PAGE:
Pipes on what to do about Libya

At the end of a column filled with decisive-sounding reasons for the United States not to use military force to help the Libyan rebels overthrow the Kaddafi regime, Daniel Pipes, with his usual marvelous intellectual consistency, turns around and concludes:

[W]hat advice to give the Obama administration? Help the Libyan opposition with aid and escalate as needed.

Humanitarian, political, and economic reasons converge in Libya to overcome legitimate hesitations. Working with international authorization, the U.S. government should fulfill its accustomed role of leadership and help Libya’s opposition. However risky that course, doing nothing is yet riskier.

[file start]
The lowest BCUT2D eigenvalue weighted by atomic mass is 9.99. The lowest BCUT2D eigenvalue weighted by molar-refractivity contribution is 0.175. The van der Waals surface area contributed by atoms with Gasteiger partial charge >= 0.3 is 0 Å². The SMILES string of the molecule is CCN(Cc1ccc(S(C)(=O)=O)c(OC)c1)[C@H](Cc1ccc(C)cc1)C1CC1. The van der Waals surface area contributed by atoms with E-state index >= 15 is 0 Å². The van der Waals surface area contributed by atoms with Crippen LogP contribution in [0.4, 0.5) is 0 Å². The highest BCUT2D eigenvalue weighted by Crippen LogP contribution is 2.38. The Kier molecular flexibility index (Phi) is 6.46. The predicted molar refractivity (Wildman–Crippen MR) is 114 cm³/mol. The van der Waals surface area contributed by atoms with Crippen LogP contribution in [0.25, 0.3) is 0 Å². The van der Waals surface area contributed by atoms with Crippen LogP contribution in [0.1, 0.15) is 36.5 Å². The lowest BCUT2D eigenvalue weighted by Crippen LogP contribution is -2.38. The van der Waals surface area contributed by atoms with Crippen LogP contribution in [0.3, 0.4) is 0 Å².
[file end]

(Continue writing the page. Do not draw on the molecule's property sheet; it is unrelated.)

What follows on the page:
But the trouble is, Pipes never identified the risks of doing nothing. He did, however, spell out in detail the risks of helping the rebels. Among them were:

However easy [creating a no-fly zone] might look, Qaddafi could have unexpected reserves of power that could lead to a long and messy engagement. If he survives, he could become all the more virulent. However repulsive he may be, his (Islamist?) opponents could be yet more threatening to U.S. interests.

Oh, so Pipes thinks Kaddafi’s opponents may well be Islamists, meaning that Kaddafi’s fall would result in an Islamist regime. Yet Pipes nevertheless favors the use of U.S. forces to overthrow Kaddafi.

Daniel Pipes, the master logician of our age.

Posted by Lawrence Auster at March 10, 2011 11:17 AM | Send

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